“CIOs at provider organizations seeking to implement analytics technology face a huge variety of choices and competing priorities, not to mention the work that goes into setting up and using analytics,” said Mark Morsch, vice president of technology at health IT and analytics vendor Optum. “Collaborate with a shared vision. To be successful in a business setting, investments in advanced analytics and AI must have a defined objective and align to your overall technology strategy.”

Further, healthcare is so specialized that it’s important to build a team of multi-disciplinary professionals who have advanced analytics technology paired with healthcare expertise one needs to drive clinical and financial performance, Morsch added.

“The right partner has this combination of industry experience and technology and business savvy to help CIOs make strategic investments that can build over time,” he said.

“An effective approach can be to focus on processes in either area – clinical or administrative – that have a well-defined business need and available data.”

Mark Morsch, Optum

Another best practice is to start with applications of data and analytics that can show an immediate impact by freeing up time and cost, Morsch said.

“These applications can span both clinical and administrative processes within a health system’s operations,” he said. “An effective approach can be to focus on processes in either area – clinical or administrative – that have a well-defined business need and available data. One of the most interesting recent developments is more applied uses of artificial intelligence, like natural language processing for revenue cycle management or deep learning models that support disease prediction.”

Applying natural language processing can help make sense of the vast amount of unstructured information in EHR clinical notes to gain new insights about cost, quality, and access and opportunities, he added.

“In a more practical fashion, natural language processing can help transform revenue cycle operations with intelligent assistance to coding and clinical documentation specialists to find the key diagnostic and treatment information in a medical record,” he said.

“Combining the information captured using natural language processing with machine learning is also emerging as effective technique to recognize indicators of undiagnosed conditions and facilitate connections between providers to identify gaps in care,” he added.

These use-cases must be backed by a business case and defined problem where technology can augment the human – patient, provider or administrator – experience, he added.

Change management

Analytics – and any IT infrastructure – needs to be pursuant to a business case: That business drives any technology first and foremost, and that requires a stakeholder analysis of existing conditions so one can best understand how the change management will affect each of the stakeholders, said Dr. Alan Pitt, chief medical officer at CloudMedx, a big data health analytics company.

“That business purpose is usually defined in a pre-state and post-state,” Pitt said. “Process, people and technology doing something. Better patient care, shorter length of stay, filling gaps in care, a myriad of reasons for justifying people, process and technology. The user of higher analytics and AI will change the process and technology for the business purpose.”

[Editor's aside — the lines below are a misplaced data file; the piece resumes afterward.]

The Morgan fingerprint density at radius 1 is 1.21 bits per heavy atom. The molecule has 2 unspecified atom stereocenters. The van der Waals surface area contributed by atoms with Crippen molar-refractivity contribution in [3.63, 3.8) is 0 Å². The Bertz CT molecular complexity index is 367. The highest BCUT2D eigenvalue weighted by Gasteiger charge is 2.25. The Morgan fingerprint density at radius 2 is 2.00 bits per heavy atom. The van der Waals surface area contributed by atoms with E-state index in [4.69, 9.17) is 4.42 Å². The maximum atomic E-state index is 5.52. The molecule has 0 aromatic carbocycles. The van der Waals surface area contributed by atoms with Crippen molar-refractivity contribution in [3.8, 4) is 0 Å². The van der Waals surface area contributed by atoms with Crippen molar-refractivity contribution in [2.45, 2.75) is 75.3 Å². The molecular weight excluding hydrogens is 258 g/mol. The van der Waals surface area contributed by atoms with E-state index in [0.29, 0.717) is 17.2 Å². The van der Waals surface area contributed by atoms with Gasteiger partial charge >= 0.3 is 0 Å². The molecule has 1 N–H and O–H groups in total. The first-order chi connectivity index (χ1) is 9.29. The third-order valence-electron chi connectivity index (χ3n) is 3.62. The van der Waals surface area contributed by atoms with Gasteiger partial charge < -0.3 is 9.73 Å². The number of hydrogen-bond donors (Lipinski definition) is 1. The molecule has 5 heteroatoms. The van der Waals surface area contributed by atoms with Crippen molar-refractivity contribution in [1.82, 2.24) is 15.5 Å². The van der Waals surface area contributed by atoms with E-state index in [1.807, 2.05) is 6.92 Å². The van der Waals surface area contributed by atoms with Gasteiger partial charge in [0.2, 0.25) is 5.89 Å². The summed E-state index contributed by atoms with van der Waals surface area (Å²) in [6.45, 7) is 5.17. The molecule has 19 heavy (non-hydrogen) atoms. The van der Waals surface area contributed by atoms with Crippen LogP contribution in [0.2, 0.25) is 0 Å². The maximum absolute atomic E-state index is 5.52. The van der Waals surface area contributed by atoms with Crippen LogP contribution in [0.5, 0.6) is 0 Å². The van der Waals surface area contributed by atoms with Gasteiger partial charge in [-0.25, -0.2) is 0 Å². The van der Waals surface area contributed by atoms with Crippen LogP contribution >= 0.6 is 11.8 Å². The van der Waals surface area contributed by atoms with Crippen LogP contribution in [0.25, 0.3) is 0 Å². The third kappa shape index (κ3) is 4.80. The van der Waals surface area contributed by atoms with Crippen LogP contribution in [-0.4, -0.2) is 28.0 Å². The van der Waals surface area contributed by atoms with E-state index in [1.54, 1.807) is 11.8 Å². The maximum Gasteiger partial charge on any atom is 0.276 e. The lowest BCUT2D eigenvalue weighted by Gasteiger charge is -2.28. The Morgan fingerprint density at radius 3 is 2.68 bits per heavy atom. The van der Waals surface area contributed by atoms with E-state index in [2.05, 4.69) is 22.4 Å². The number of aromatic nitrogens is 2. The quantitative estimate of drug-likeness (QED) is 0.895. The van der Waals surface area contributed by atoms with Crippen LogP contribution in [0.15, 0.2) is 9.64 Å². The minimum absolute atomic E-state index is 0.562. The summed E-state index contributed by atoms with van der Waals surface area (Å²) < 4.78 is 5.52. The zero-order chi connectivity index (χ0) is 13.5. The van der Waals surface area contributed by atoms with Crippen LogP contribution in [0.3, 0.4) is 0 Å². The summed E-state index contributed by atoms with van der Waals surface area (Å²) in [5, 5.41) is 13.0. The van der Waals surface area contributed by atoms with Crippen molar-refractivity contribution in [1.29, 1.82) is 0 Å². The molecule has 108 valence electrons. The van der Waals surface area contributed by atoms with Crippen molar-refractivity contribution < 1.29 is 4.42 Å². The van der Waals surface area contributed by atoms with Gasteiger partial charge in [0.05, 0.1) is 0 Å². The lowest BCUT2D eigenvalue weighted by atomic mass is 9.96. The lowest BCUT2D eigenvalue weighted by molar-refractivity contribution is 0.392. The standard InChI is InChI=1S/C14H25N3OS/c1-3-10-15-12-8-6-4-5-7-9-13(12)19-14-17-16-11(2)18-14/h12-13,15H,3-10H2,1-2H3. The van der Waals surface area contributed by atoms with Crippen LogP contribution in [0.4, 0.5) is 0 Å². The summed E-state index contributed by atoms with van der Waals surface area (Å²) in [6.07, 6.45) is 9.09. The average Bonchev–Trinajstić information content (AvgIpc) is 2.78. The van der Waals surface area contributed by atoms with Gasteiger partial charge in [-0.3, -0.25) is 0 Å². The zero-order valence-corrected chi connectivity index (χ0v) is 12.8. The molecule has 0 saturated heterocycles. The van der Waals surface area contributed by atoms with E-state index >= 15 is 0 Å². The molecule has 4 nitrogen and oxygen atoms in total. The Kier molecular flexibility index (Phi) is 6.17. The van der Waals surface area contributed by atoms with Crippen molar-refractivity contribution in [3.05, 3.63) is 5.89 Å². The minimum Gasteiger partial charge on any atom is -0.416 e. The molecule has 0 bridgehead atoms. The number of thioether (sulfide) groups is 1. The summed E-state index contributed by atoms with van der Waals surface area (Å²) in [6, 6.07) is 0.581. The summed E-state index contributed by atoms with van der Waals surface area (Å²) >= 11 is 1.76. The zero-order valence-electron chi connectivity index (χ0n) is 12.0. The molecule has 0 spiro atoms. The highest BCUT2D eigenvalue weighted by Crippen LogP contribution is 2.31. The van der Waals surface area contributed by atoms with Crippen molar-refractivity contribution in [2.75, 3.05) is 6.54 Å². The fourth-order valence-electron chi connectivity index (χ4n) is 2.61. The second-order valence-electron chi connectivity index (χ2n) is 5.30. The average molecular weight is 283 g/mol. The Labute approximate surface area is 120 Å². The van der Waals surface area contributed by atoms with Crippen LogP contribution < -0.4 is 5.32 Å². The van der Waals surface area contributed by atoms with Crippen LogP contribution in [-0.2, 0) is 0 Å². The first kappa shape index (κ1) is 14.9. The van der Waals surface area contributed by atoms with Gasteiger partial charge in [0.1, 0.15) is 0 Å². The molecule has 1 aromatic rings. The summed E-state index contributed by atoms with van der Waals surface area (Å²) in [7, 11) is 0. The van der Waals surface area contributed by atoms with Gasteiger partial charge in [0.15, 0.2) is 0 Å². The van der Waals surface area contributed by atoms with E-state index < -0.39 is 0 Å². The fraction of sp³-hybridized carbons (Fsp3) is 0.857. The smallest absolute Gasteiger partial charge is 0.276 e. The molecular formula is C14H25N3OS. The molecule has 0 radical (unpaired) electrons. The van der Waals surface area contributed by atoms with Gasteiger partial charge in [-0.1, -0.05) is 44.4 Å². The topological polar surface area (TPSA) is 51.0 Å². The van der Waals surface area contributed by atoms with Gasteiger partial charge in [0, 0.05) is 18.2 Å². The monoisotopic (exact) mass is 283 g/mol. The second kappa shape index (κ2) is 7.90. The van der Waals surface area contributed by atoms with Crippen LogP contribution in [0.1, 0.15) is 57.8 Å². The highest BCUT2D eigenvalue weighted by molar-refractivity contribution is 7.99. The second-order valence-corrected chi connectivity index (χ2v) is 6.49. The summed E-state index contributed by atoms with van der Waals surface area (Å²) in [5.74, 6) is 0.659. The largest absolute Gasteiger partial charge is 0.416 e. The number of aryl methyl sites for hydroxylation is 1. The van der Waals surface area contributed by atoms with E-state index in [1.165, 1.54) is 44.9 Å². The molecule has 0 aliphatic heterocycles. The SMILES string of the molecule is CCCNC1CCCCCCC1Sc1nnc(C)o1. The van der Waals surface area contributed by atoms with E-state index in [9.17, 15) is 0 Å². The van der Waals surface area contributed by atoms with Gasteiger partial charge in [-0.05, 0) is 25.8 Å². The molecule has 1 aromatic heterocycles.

A second best practice would be that technology vendors and CIOs should work hand in glove with a clinical sponsor for all new initiatives, he stated.

“They should not be done in isolation,” he said. “As it specifically pertains to analytics and AI, current problems that could be addressed include the overwhelming amount of documentation and reporting that providers are required to do leading to burnout. And that analytics and AI offer the opportunity to change our relationship to the sea of data that we have to deal with on a daily basis as providers.”

Twitter: @SiwickiHealthIT

Email the writer: bill.siwicki@himssmedia.com

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Providence St. Joseph snaps up blockchain-powered RCM platform Lumedic

Lumedic’s next-generation platform uses distributed ledger technology, smart contracts and machine learning with the aim of selling to providers and …

Dive Brief:

  • Providence St. Joseph Health has acquired Lumedic, a blockchain-enabled revenue cycle management platform based in Seattle, for an undisclosed sum.
  • Lumedic’s next-generation platform uses distributed ledger technology, smart contracts and machine learning with the aim of selling to providers and payers looking to increase efficiencies and reduce costs.
  • The deal makes Providence St. Joseph the first integrated provider-payer system with a scalable blockchain tool for RCM, the nonprofit system said Monday at HIMSS 2019 in Orlando, Florida.

Dive Insight:

RCM is an important area to providers, and a number of vendors are seeking to capitalize on it.

In a Connance survey, 70% of providers claimed it took more than a month to collect from patients. A 2017 Advisory Board analysis found the average 350-bed hospital lost up to $22 million due to revenue cycle issues. Respondents in a recent Billing Tree survey ranked collecting on patient bills the No. 1 payment challenge in 2018.

With pressure to boost financials, hospitals are eager for tools to optimize the billing and collection process and improve the customer experience. The major EHR vendors, as well as other companies, are investing in RCM products as demand for these kinds of services grows. Last year, officials at both Cerner and Allscripts touted RCM as strong growth areas.

Demand for RCM tools and services is also fueling consolidation in the market. Among notable deals was R1 RCM’s February 2018 acquisition of Intermedix’s healthcare division, which includes physicians and emergency services RCM, practice management and analytics.